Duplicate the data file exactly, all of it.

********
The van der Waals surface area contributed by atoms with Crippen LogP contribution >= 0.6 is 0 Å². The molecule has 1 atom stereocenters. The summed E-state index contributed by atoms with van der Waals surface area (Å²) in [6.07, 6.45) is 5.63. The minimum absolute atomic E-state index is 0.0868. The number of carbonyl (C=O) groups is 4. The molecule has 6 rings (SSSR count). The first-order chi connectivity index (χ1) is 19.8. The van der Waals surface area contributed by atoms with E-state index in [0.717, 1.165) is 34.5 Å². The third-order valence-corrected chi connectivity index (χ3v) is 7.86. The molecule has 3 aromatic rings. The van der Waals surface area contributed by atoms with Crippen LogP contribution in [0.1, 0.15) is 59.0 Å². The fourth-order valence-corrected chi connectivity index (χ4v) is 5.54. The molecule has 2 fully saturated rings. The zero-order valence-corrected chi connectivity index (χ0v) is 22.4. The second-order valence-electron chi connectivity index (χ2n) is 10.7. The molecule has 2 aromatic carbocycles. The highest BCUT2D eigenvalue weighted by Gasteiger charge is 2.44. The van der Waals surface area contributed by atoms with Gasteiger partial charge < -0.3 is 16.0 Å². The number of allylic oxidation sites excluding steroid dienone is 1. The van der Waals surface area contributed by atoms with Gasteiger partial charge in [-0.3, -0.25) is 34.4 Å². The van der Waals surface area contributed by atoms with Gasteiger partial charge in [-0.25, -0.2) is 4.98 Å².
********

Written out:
The van der Waals surface area contributed by atoms with Crippen LogP contribution >= 0.6 is 0 Å². The molecule has 1 atom stereocenters. The summed E-state index contributed by atoms with van der Waals surface area (Å²) in [6.07, 6.45) is 5.63. The minimum absolute atomic E-state index is 0.0868. The number of carbonyl (C=O) groups is 4. The molecule has 6 rings (SSSR count). The first-order chi connectivity index (χ1) is 19.8. The van der Waals surface area contributed by atoms with E-state index in [0.717, 1.165) is 34.5 Å². The third-order valence-corrected chi connectivity index (χ3v) is 7.86. The molecule has 3 aromatic rings. The van der Waals surface area contributed by atoms with Crippen LogP contribution in [0.1, 0.15) is 59.0 Å². The fourth-order valence-corrected chi connectivity index (χ4v) is 5.54. The molecule has 2 fully saturated rings. The zero-order valence-corrected chi connectivity index (χ0v) is 22.4. The second-order valence-electron chi connectivity index (χ2n) is 10.7. The molecule has 2 aromatic carbocycles. The highest BCUT2D eigenvalue weighted by Gasteiger charge is 2.44. The van der Waals surface area contributed by atoms with Gasteiger partial charge < -0.3 is 16.0 Å². The number of allylic oxidation sites excluding steroid dienone is 1. The van der Waals surface area contributed by atoms with Gasteiger partial charge in [-0.3, -0.25) is 34.4 Å². The van der Waals surface area contributed by atoms with Gasteiger partial charge in [-0.25, -0.2) is 4.98 Å².